Should Income Investors Look At British American Tobacco p.l.c. (LON:BATS) Before Its Ex-Dividend?

By
Simply Wall St
Published
March 20, 2021
LSE:BATS
Source: Shutterstock

Readers hoping to buy British American Tobacco p.l.c. (LON:BATS) for its dividend will need to make their move shortly, as the stock is about to trade ex-dividend. You will need to purchase shares before the 25th of March to receive the dividend, which will be paid on the 12th of May.

British American Tobacco's next dividend payment will be UK£0.54 per share, and in the last 12 months, the company paid a total of UK£2.16 per share. Based on the last year's worth of payments, British American Tobacco has a trailing yield of 7.7% on the current stock price of £27.925. We love seeing companies pay a dividend, but it's also important to be sure that laying the golden eggs isn't going to kill our golden goose! We need to see whether the dividend is covered by earnings and if it's growing.

View our latest analysis for British American Tobacco

Dividends are typically paid from company earnings. If a company pays more in dividends than it earned in profit, then the dividend could be unsustainable. It paid out 75% of its earnings as dividends last year, which is not unreasonable, but limits reinvestment in the business and leaves the dividend vulnerable to a business downturn. We'd be concerned if earnings began to decline. Yet cash flow is typically more important than profit for assessing dividend sustainability, so we should always check if the company generated enough cash to afford its dividend. Dividends consumed 53% of the company's free cash flow last year, which is within a normal range for most dividend-paying organisations.

It's positive to see that British American Tobacco's dividend is covered by both profits and cash flow, since this is generally a sign that the dividend is sustainable, and a lower payout ratio usually suggests a greater margin of safety before the dividend gets cut.

Click here to see the company's payout ratio, plus analyst estimates of its future dividends.

historic-dividend
LSE:BATS Historic Dividend March 21st 2021

Have Earnings And Dividends Been Growing?

Companies with consistently growing earnings per share generally make the best dividend stocks, as they usually find it easier to grow dividends per share. Investors love dividends, so if earnings fall and the dividend is reduced, expect a stock to be sold off heavily at the same time. This is why it's a relief to see British American Tobacco earnings per share are up 3.9% per annum over the last five years. A high payout ratio of 75% generally happens when a company can't find better uses for the cash. Combined with slim earnings growth in the past few years, British American Tobacco could be signalling that its future growth prospects are thin.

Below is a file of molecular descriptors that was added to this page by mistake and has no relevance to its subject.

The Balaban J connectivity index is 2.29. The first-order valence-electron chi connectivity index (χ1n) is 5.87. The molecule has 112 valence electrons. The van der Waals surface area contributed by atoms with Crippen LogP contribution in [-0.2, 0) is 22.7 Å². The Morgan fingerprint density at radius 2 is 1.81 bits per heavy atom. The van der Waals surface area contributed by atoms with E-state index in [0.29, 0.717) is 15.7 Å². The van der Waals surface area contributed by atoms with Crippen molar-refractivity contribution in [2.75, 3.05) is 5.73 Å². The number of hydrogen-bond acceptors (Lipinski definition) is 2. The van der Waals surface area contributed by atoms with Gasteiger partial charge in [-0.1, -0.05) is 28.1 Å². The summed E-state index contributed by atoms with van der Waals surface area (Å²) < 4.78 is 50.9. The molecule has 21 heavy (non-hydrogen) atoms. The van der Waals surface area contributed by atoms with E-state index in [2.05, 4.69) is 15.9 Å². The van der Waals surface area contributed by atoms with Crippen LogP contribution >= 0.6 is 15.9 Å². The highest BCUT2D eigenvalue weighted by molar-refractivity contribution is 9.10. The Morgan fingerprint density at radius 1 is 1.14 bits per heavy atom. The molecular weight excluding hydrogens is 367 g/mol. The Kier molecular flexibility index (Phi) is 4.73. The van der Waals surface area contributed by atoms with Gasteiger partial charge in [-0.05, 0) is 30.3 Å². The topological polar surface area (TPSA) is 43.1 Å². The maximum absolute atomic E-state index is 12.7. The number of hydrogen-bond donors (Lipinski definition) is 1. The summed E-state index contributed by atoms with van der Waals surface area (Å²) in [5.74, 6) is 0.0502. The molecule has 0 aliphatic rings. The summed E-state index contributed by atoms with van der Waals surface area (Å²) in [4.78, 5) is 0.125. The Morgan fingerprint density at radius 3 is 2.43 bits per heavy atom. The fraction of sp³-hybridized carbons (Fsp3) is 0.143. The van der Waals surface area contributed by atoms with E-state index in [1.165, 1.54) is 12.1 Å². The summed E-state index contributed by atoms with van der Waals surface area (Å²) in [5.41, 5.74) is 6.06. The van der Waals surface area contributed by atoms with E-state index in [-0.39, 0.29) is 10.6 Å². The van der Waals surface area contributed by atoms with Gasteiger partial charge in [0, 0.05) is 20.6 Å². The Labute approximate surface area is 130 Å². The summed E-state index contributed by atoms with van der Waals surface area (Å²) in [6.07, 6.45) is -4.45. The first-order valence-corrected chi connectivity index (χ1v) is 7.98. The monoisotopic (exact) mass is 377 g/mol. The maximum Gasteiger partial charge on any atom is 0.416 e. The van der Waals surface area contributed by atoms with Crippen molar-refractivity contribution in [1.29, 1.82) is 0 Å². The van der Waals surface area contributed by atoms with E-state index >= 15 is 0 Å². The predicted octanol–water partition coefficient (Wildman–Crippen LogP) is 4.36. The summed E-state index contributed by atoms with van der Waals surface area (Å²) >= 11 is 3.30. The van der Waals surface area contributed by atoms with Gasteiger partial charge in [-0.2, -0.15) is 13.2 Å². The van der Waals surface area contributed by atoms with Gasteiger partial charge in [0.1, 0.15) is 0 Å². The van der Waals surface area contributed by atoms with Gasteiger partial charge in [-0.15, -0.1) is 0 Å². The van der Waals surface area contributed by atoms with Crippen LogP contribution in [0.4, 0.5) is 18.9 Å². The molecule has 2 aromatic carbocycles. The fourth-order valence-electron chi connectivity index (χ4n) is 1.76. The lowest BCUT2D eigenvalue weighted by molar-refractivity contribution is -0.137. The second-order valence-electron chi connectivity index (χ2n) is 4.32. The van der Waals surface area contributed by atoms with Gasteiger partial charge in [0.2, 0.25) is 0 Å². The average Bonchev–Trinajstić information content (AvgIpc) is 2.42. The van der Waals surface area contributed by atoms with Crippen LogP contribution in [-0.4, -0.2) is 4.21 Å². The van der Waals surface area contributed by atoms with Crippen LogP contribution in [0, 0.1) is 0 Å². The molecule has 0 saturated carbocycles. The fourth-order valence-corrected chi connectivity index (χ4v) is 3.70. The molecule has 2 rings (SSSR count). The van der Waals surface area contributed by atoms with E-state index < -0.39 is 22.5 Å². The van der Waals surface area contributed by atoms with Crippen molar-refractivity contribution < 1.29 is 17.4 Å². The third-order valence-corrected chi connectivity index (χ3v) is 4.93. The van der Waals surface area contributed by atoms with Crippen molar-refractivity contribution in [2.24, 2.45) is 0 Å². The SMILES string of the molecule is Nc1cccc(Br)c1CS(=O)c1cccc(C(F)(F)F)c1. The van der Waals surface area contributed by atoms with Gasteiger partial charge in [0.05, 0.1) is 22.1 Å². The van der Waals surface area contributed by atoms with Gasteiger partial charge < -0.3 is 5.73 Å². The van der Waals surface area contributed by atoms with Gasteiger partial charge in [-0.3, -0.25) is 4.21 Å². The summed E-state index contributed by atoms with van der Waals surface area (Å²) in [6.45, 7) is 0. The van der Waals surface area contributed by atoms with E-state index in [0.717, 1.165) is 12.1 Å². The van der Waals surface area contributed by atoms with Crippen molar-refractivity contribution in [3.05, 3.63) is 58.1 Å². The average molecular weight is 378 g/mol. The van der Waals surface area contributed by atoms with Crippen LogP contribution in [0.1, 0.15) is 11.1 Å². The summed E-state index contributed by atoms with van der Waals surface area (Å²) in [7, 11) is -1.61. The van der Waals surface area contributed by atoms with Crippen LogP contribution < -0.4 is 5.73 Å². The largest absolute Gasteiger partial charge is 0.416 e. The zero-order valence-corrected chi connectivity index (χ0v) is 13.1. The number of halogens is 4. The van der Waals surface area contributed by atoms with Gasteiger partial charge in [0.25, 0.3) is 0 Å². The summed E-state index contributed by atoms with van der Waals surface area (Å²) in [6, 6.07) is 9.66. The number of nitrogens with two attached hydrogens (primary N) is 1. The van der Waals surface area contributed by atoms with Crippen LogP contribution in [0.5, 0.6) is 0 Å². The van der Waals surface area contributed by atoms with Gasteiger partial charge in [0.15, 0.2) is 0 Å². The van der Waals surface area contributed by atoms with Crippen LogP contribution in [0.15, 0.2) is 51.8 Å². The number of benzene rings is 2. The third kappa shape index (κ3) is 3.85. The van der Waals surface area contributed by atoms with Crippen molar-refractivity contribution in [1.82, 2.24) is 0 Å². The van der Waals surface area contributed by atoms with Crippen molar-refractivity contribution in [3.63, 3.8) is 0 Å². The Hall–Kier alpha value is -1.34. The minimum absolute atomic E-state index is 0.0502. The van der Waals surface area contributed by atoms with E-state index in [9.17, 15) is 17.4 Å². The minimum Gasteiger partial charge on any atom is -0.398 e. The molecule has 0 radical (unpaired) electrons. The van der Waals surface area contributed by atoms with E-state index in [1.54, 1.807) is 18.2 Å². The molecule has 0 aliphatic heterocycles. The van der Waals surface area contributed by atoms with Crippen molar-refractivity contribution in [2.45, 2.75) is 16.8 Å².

Another key way to measure a company's dividend prospects is by measuring its historical rate of dividend growth. Since the start of our data, 10 years ago, British American Tobacco has lifted its dividend by approximately 8.0% a year on average. It's encouraging to see the company lifting dividends while earnings are growing, suggesting at least some corporate interest in rewarding shareholders.

The Bottom Line

Has British American Tobacco got what it takes to maintain its dividend payments? Earnings per share have been growing modestly and British American Tobacco paid out a bit over half of its earnings and free cash flow last year. Overall, it's hard to get excited about British American Tobacco from a dividend perspective.

So if you want to do more digging on British American Tobacco, you'll find it worthwhile knowing the risks that this stock faces. Every company has risks, and we've spotted 2 warning signs for British American Tobacco you should know about.

If you're in the market for dividend stocks, we recommend checking our list of top dividend stocks with a greater than 2% yield and an upcoming dividend.

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This article by Simply Wall St is general in nature. It does not constitute a recommendation to buy or sell any stock, and does not take account of your objectives, or your financial situation. We aim to bring you long-term focused analysis driven by fundamental data. Note that our analysis may not factor in the latest price-sensitive company announcements or qualitative material. Simply Wall St has no position in any stocks mentioned.
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